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Gorgonzola Dolce
"The Sweet One"
In Italy this is sometimes known as Cremifacato or Dolcelatte. It is made from cows milk and is mild, creamy and sweet.

This is the younger version of aged Gorgonzola and is most loved for its soft, spreadable texture.

Gorgonzola Dolce originates in the North of Italy in the provinces of Lombardia and Peimonte. It is originally from the mountains and hills but now made in the lowlands along the Po River valley. Yes, Gorgonzola is a real place!

Until early in the last century it was known as “strachinno verde”, a cheese made from the milk of cattle tired after their long spring and autumn treks to and from the Alpine pastures. This moister version is of a more recent history but is today about 80% of the market for all Gorgonzola cheese.

Gorgonzola Dolce has a thin fragile rind, the paste is white to pale yellow with greenish-blue veins, the texture is quite creamy -- moister than Stilton and more buttery than Roquefort. This is all the result of a higher moisture content and larger curd size. It's blue veining is subtle and feathery, with a softer, easier flavor. It is glistening and creamy making it a very easy cheese to love. What else would you expect from a cheese named "Dolce".

It is often believed that blue mold is “injected” into the cheese, but in actuality, it is the introduction of air into the cheese during the aging process that causes the blue veining to develop. Long needles are inserted into the cheeses at a specific point in the aging process, which triggers the growth of blue mold.

This cheese only needs to age for 3 months as opposed to its drier version which ages for 6 months and is much stronger and pungent.

A Recipe for Making Gorgonzola Dolce

In the photos below the batch size I made is for 6 gallons (It is just as easy to make a larger batch if you have a big enough pot for the milk).

I have scaled it down for a 2 gallon batch here (about 2.25-2.75lbs of cheese) for the home cheesemaker to make this workable in the kitchen.

Before you Begin:

You will need:

  • 2 gallon of Good quality whole milk (Not Ultra Pasteurized)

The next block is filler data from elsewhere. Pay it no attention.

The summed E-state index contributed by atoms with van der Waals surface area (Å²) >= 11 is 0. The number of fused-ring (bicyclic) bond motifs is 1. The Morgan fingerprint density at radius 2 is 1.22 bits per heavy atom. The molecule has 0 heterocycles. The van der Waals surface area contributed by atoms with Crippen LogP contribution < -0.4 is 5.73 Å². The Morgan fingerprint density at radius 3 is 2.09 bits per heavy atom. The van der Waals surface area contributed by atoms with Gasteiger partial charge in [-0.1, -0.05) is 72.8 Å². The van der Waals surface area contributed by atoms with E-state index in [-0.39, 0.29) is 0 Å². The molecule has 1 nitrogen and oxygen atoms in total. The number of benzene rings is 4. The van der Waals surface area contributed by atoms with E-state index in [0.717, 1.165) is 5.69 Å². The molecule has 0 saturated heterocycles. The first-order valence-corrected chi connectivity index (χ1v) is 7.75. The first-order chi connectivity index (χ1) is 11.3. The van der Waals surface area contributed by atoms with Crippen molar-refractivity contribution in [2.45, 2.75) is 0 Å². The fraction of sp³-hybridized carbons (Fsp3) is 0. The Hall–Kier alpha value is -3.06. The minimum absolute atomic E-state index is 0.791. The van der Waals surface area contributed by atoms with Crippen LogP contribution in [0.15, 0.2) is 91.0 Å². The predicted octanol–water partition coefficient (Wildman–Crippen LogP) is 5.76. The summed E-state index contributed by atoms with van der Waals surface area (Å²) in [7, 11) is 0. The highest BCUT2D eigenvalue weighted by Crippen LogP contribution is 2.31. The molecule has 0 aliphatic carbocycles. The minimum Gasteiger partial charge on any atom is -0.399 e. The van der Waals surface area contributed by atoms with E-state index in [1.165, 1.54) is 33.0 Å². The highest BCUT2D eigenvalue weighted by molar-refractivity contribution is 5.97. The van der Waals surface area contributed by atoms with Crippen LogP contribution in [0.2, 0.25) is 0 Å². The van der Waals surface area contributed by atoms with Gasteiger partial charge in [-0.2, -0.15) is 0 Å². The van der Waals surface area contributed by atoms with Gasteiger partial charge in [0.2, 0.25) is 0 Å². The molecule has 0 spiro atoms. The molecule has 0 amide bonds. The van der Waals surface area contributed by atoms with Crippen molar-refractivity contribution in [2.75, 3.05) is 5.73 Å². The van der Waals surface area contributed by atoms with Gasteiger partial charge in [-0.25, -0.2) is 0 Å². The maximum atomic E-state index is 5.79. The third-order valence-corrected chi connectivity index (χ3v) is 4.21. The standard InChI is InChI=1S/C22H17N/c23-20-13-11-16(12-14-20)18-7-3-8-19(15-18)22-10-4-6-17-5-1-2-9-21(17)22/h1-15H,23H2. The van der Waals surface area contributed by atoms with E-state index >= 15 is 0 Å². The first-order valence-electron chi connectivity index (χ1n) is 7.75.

• 1 packet of our C-21 Buttermilk culture (mesophilic)
  • 2.5 ozs. of our Y1 Yogurt (thermophilic) made up a day or so before the cheese making
  • 1/16tsp C-9 Blue mold
  • Liquid single strength Rennet 1/2 tsp (but 1/4 tsp if using raw milk)
  • A good thermometer
  • A knife to cut the curds, and a spoon or ladle to stir the curds
  • A colander and butter muslin to drain the curds
  • 1 of our our M3 Molds 2 draining mats
  • Cheese Salt
  • A sanitized probe about 1/8" diameter and about 8 inches in length to aerate the aging cheese. (I find a stainless skewer works well for this)

Everything needs to be clean and sanitized as well as your workspace.

Heating and Acidifying the milk:

Begin by heating the milk to 90F (32C). You do this by placing the pot of milk in a sink of very warm water. If you do this with a pot on the stove make sure you heat the milk slowly and stir it well as it heats.

Once the milk is at 90F the cultures and re-hydrated mold can be added. To prevent the powder from caking and sinking in clumps sprinkle the powder over the surface of the milk and then allow about 2 minutes for the powder to re-hydrate before stirring it in. Stir the milk well then stop stirring and allow the bacteria to work for 60 minutes while keeping at 90F (If the cream tends to rise it is OK to stir it back in briefly).

Coagulation with rennet:

Next add the single strength liquid rennet.

The milk now needs to sit quiet for 30 minutes while the culture works and the rennet coagulates the curd . Keep the developing curd at 90F during this time.

Cutting curds and releasing the whey:

Once the curd has formed well it can be cut. Begin with vertical cuts about 1" apart forming a checkerboard pattern on the surface. Then, using the spoon, break the resulting long strips by cutting crosswise in the vat but being very gentle.

When finished, stir the curds gently for 5 minutes and then allow the curds to rest for 15 minutes with only a brief gentle stir every 3-5 mines to keep them separated.

At the end of this rest, remove about 1.5-2 quarts of whey from the pot.

Again, stir the curds gently for 5 minutes and then allow the curds to rest for 15 minutes with only a brief gentle stir every 3-5 minutes to keep them separated.

This stirring and whey removal will harden the outside of the curds to keep them from matting in the mold. This provides the openings for mold development in the aging cheese. It is important to keep the curds at 90F during all of this.

Prepare the curds for molding:

During the resting period, sanitize a colander and butter muslin for the final curd draining.

The moist curds can now be transferred to the colander lined with butter muslin. They should be allowed to drain for several minutes and a gentle stirring will make sure that the whey drains off. It is essential to be gentle with these curds, since they are very soft, and not break them. You can assist the drainage by pulling up on the edges of the cloth and gently separating the curds.